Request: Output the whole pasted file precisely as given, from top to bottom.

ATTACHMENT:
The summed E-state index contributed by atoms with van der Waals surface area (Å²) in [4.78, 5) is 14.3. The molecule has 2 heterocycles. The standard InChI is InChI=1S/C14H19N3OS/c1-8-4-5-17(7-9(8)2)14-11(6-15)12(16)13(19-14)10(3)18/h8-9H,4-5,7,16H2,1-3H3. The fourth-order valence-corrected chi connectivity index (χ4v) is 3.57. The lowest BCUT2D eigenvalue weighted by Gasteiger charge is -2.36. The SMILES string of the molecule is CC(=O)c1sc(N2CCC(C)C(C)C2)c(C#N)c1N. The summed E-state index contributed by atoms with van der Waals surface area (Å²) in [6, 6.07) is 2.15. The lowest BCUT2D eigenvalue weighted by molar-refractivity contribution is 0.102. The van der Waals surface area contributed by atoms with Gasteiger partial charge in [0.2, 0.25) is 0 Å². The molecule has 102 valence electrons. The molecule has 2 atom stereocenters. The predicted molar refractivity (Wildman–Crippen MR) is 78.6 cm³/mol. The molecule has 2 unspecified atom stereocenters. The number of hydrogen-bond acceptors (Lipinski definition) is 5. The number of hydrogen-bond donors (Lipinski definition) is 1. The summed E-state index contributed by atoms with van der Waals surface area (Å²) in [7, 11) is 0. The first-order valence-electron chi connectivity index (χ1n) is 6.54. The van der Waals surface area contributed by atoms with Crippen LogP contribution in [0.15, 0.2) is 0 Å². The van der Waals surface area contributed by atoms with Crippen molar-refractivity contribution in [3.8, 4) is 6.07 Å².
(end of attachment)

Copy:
The summed E-state index contributed by atoms with van der Waals surface area (Å²) in [4.78, 5) is 14.3. The molecule has 2 heterocycles. The standard InChI is InChI=1S/C14H19N3OS/c1-8-4-5-17(7-9(8)2)14-11(6-15)12(16)13(19-14)10(3)18/h8-9H,4-5,7,16H2,1-3H3. The fourth-order valence-corrected chi connectivity index (χ4v) is 3.57. The lowest BCUT2D eigenvalue weighted by Gasteiger charge is -2.36. The SMILES string of the molecule is CC(=O)c1sc(N2CCC(C)C(C)C2)c(C#N)c1N. The summed E-state index contributed by atoms with van der Waals surface area (Å²) in [6, 6.07) is 2.15. The lowest BCUT2D eigenvalue weighted by molar-refractivity contribution is 0.102. The van der Waals surface area contributed by atoms with Gasteiger partial charge in [0.2, 0.25) is 0 Å². The molecule has 102 valence electrons. The molecule has 2 atom stereocenters. The predicted molar refractivity (Wildman–Crippen MR) is 78.6 cm³/mol. The molecule has 2 unspecified atom stereocenters. The number of hydrogen-bond acceptors (Lipinski definition) is 5. The number of hydrogen-bond donors (Lipinski definition) is 1. The summed E-state index contributed by atoms with van der Waals surface area (Å²) in [7, 11) is 0. The first-order valence-electron chi connectivity index (χ1n) is 6.54. The van der Waals surface area contributed by atoms with Crippen LogP contribution in [0.15, 0.2) is 0 Å². The van der Waals surface area contributed by atoms with Crippen molar-refractivity contribution in [3.8, 4) is 6.07 Å².